Marriage, and families built on marriage, is essential to a stable and prosperous society. Government has a duty and a responsibility to uphold, protect, and encourage this institution. Failure to do so will unavoidably lead to the collapse of the society.
The five great lies of the
We can be Godless and free. • “Social justice” through forced redistribution of wealth. • Silencing religious opinions counts as “diversity”. • Freedom without moral and personal responsibility. • Civilization can survive the intentional undermining of the family.
Goshin feels that, ideally, it would be nice to have government out of the business of recognizing marriages, but that when you have things or children or a death enter into the arrangement it would be difficult to resolve without the involvement of the state -- unless mechanisms for handling these things are spelled out in advance.
Spelling these things out in advance would require participants in a contractual relationship to clearly define their expectations and to plan for the future. This way, when there is a fundamental disagreement to be settled or a dissolution involving property and/or children, the aforementioned mechanisms are in place and can be used to settle the issue.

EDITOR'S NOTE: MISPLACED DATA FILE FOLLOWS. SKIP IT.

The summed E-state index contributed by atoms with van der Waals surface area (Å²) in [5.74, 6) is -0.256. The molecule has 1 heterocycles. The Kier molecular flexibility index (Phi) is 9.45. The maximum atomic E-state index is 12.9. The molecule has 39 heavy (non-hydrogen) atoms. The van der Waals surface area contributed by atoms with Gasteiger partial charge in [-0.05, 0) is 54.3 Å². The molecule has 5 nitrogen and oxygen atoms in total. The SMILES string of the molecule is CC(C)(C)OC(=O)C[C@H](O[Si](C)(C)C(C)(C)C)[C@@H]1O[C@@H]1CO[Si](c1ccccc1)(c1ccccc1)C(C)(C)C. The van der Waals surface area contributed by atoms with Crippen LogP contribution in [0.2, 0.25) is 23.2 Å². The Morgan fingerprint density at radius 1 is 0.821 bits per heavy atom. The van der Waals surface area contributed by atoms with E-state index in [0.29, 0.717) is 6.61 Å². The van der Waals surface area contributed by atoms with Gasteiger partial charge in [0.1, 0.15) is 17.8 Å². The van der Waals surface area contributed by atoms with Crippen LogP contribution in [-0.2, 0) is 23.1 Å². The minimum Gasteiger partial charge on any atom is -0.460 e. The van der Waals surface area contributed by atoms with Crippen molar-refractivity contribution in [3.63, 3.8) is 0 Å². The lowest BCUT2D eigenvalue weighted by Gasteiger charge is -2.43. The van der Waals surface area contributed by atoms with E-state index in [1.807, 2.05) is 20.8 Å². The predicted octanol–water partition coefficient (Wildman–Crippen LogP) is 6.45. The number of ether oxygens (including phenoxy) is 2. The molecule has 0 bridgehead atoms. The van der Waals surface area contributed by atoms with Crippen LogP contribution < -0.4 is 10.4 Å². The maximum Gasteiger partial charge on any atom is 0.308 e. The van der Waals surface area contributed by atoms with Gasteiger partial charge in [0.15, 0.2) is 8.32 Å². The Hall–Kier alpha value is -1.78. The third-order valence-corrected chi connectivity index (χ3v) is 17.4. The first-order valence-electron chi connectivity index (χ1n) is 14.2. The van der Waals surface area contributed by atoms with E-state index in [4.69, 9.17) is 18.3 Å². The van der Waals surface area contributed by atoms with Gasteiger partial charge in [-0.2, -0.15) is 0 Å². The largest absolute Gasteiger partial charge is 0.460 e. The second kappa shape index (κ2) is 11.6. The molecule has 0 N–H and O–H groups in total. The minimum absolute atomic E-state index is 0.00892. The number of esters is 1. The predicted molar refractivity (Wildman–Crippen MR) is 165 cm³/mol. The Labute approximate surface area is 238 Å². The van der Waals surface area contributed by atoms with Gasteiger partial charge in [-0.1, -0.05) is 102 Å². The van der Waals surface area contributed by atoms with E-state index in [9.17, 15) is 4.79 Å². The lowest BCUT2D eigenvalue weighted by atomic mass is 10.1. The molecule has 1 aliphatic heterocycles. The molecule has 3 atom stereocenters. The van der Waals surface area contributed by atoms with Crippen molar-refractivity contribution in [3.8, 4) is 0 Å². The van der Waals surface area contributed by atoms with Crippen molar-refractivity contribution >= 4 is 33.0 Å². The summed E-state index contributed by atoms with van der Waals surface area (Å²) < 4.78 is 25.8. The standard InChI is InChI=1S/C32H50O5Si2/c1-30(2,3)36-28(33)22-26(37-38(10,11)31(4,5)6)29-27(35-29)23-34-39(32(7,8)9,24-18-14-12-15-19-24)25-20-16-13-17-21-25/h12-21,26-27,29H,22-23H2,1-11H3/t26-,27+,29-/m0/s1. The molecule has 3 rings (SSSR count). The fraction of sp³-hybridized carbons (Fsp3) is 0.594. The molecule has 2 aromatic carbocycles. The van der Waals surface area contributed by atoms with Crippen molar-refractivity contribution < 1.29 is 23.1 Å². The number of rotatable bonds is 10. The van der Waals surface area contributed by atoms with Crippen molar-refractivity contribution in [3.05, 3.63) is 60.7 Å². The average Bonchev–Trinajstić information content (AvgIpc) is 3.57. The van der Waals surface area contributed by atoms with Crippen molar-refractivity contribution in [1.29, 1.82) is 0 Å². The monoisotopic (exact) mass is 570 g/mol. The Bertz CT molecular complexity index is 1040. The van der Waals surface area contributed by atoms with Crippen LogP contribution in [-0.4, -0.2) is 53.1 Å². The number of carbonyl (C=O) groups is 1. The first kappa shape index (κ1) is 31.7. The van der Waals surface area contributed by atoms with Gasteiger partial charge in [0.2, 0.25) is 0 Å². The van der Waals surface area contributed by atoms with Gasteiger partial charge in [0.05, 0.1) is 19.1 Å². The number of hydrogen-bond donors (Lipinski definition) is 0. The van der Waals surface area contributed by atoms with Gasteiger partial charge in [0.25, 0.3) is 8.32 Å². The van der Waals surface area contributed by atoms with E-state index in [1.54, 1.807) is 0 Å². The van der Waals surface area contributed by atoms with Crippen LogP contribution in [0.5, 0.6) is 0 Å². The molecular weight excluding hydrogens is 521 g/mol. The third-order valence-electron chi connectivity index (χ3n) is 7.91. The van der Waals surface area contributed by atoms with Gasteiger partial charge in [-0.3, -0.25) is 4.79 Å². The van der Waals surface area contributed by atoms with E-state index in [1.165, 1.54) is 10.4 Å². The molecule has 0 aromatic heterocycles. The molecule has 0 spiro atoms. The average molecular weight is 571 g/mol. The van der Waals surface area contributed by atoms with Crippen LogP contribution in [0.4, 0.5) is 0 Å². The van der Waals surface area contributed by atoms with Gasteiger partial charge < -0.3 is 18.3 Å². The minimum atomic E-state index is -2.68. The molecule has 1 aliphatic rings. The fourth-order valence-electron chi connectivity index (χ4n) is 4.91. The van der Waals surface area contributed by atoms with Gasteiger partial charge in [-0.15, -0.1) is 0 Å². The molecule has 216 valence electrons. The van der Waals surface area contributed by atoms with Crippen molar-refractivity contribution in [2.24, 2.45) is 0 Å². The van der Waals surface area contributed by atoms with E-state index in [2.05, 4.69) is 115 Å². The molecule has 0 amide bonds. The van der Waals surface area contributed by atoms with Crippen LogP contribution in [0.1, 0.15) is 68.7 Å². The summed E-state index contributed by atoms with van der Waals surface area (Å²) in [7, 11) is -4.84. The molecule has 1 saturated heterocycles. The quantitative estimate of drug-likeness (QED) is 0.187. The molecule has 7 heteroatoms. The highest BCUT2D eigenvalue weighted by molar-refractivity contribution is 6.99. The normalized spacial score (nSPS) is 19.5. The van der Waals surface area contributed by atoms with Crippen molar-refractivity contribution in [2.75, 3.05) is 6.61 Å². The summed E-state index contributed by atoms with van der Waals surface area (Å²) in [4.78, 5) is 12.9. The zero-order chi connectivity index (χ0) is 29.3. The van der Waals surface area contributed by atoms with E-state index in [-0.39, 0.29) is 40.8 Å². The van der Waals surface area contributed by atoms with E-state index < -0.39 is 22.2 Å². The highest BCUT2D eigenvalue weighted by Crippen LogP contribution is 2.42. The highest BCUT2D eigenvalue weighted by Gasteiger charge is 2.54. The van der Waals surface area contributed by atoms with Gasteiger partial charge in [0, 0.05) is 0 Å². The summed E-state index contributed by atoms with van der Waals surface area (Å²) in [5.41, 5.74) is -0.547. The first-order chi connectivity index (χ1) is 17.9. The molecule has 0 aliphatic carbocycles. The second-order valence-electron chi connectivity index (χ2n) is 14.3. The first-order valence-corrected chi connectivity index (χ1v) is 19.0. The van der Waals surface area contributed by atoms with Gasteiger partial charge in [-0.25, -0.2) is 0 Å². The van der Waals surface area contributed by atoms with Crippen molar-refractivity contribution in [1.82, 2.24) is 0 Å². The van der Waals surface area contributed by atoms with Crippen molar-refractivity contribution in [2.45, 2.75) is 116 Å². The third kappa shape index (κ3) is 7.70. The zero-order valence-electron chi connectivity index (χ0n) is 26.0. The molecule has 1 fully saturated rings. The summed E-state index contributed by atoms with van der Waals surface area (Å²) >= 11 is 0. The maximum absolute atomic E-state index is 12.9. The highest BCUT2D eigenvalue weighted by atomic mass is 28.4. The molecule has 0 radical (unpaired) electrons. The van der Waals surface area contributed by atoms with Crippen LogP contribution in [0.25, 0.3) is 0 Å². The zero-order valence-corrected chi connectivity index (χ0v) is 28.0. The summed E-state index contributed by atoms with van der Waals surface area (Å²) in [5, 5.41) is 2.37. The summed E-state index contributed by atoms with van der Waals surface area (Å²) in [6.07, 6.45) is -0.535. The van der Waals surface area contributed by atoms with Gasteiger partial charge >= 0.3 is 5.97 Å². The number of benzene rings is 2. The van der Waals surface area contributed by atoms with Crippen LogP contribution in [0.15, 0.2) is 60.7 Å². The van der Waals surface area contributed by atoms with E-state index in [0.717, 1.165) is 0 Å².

I do not believe that the government defines the average person's expectations for marriage -- I believe the government tries to factor our these complications with law. Legally recognized marriage comes with a cookie-cutter set of privileges and responsibilities already spelled out. We could just as easily all be adults about it, figure out how we want the moving parts of our own marriages / relationships to go together, and draw up papers that set those preferences out in advance without the state's help.
The problem with having marriage as an entirely private contract is that it's only binding on the couple themselves. You loose the aspect of the spouse being legal next of kin, potentially impacting all sorts of things such as medical decisions, insurance, banking, immigration, legal rights, parental rights and responsibilities. It might not be an issue for most couples most of the time but it will come up in some cases. After all, it's something some gay couples have fallen foul of and a factor in their fight for full legal recognition.
The issue with same-sex couples wasn't so much the rights, responsibilities and protections -- civil unions could've covered that. It was about being truly equal and having that equality recognized by having their relationship sanctioned identically to opposite-sex couples. A nation in which the state does not license marriage would have seen no such inequality.